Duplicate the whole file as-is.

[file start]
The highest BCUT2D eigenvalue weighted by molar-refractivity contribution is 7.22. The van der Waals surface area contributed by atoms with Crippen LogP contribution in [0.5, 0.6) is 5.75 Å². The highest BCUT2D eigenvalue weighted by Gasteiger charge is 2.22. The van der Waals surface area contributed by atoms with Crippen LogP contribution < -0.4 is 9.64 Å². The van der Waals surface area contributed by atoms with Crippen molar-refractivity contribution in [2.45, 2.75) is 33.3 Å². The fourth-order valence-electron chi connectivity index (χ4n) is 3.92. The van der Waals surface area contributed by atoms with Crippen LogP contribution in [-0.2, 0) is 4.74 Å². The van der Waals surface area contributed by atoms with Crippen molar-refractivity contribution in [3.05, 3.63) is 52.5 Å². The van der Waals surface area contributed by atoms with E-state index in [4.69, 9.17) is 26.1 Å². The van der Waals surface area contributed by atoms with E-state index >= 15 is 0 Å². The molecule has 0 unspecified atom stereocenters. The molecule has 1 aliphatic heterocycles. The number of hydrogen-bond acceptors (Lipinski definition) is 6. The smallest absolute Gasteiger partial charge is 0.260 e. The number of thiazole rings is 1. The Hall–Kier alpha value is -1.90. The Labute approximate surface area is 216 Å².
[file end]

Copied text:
The highest BCUT2D eigenvalue weighted by molar-refractivity contribution is 7.22. The van der Waals surface area contributed by atoms with Crippen LogP contribution in [0.5, 0.6) is 5.75 Å². The highest BCUT2D eigenvalue weighted by Gasteiger charge is 2.22. The van der Waals surface area contributed by atoms with Crippen LogP contribution < -0.4 is 9.64 Å². The van der Waals surface area contributed by atoms with Crippen molar-refractivity contribution in [2.45, 2.75) is 33.3 Å². The fourth-order valence-electron chi connectivity index (χ4n) is 3.92. The van der Waals surface area contributed by atoms with Crippen LogP contribution in [-0.2, 0) is 4.74 Å². The van der Waals surface area contributed by atoms with Crippen molar-refractivity contribution in [3.05, 3.63) is 52.5 Å². The van der Waals surface area contributed by atoms with E-state index in [4.69, 9.17) is 26.1 Å². The van der Waals surface area contributed by atoms with E-state index >= 15 is 0 Å². The molecule has 0 unspecified atom stereocenters. The molecule has 1 aliphatic heterocycles. The number of hydrogen-bond acceptors (Lipinski definition) is 6. The smallest absolute Gasteiger partial charge is 0.260 e. The number of thiazole rings is 1. The Hall–Kier alpha value is -1.90. The Labute approximate surface area is 216 Å².